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  • About the Artist:Andy Leleisi'uao

In March 2010, Andy Leleisi'uao was unable to attend the opening of Manuia, a group exhibition in New York, and offered this statement to be read in his absence. It was not read out, but it symbolizes the honesty in his work:

In 2004, the Asia Society and Museum exhibited Paradise Now? To some degree it was a sugarcoated affair positioning and assembling artists from the Pacific region to showcase a West ern notion of contemporary Pacific art. The artists and artworks have stood the test of time but there has been no forecast of a return show for several years now. So, was Paradise Now? a one-off novelty exhibition, a sterilized concoction to satisfy curatorial obligations and validate institutionalized consciousness? Manuia is not a one-off tokenism exhibition. These works are not from savages in grass skirts to appease savages in red, white and blue clothes. They simply reflect a world within our world.

Leleisi'uao's early work reflected the realities of Samoans in New Zealand, through his own iconography such as sockets imprinted on foreheads (as in the self-portrait here). Today his work transcends into a silhouette world of cryptid creatures composed from daily observations of his community and explores more universal complexities of our inter-cultural world. He is an artist of innate political and social commentary who finds comfort at "16 Ventura Street, Mangere. This is where I've spent most of my life, and for one reason or another I always end up here. It's where my parents and sister live and kids come to stay. I don't need a studio, to be seen at art openings or be told I'm a good artist. I just need to know I'm a good son and father and the rest will follow."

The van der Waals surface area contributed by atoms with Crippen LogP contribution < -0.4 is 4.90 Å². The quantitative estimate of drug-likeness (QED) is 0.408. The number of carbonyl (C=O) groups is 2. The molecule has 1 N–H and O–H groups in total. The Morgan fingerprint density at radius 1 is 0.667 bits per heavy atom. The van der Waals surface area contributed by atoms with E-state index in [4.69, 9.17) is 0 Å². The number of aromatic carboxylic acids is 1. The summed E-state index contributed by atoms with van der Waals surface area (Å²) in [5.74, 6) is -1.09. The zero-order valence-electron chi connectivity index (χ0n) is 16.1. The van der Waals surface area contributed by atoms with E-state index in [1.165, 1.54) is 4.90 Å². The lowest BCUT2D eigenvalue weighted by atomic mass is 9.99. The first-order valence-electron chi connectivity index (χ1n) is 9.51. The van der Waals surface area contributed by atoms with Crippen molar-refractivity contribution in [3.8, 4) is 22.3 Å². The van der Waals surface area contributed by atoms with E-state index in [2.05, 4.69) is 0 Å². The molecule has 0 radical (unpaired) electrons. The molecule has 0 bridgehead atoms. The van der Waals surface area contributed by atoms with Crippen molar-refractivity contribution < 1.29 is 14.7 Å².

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Portrait of Nimbus, by Andy Leleisi'uao. 2001. Acrylic on board, 80 cm x 100 cm.

A self-portrait referring to foreboding nimbus clouds.

The art featured in this issue can be viewed in full color in the online version of The Contemporary Pacific via Project MUSE. [End Page vi]


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Empowered Wallflower, by Andy Leleisi‘uao. 2006. Acrylic on canvas, 130 cm x 130 cm

This series was instigated by watching my mother subconsciously pass cultural knowledge to my daughter, whose blueness signifies the “outsider” aspect of living in a European culture.

[End Page 31]


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Sepatua Village, Ufological Island of Samoa, by Andy Leleisi‘uao. 2003. Acrylic on canvas, 50 cm x 30 cm

The Ufological Island of Samoa series depicted imaginary villages featuring a combination of alien technology, Pacific Islanders, and idyllic lifestyle.

[End Page 63]


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Blueness of My Tapacloth, by Andy Leleisi‘uao. 1997. Oil on hessian, 100 cm x 80 cm.

A response to preconceived notions of Pacific people in New Zealand during my parents’ generation.

[End Page 95]


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We’re Not Black, by Andy Leleisi‘uao. 2005. Oil on canvas, 76 cm x 60 cm

A statement about Samoans and other Polynesians being called or calling themselves “black” rather than the beautiful brown we are.

[End Page 119]


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Asefeka of the Unmalosa (Part I), by Andy Leleisi‘uao. 2009. Acrylic on canvas, 76 cm x 92 cm

An imaginary world depicting the franticness and importance of life through alofa.

[End Page 133]


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Detail, Pa'ceania (Part I), by Andy Leleisi‘uao. 2010. Oil on canvas, 80 cm x 1350 cm

This panel was part of a 13.5-meter double-sided work through the center of a gallery that played with the psychology of a large space.

[End Page 171]


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Crucifixion,, by Andy Leleisi‘uao. 2010. Acrylic on canvas, 76 cm x 156 cm

A crucifixion takes place in a cryptid world. This dire chapter of the Bible is reenacted with strange creatures replacing humans.

[End Page 207]


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Additional Information

ISSN
1527-9464
Print ISSN
1043-898X
Pages
p. vii
Launched on MUSE
2012-02-12
Open Access
No
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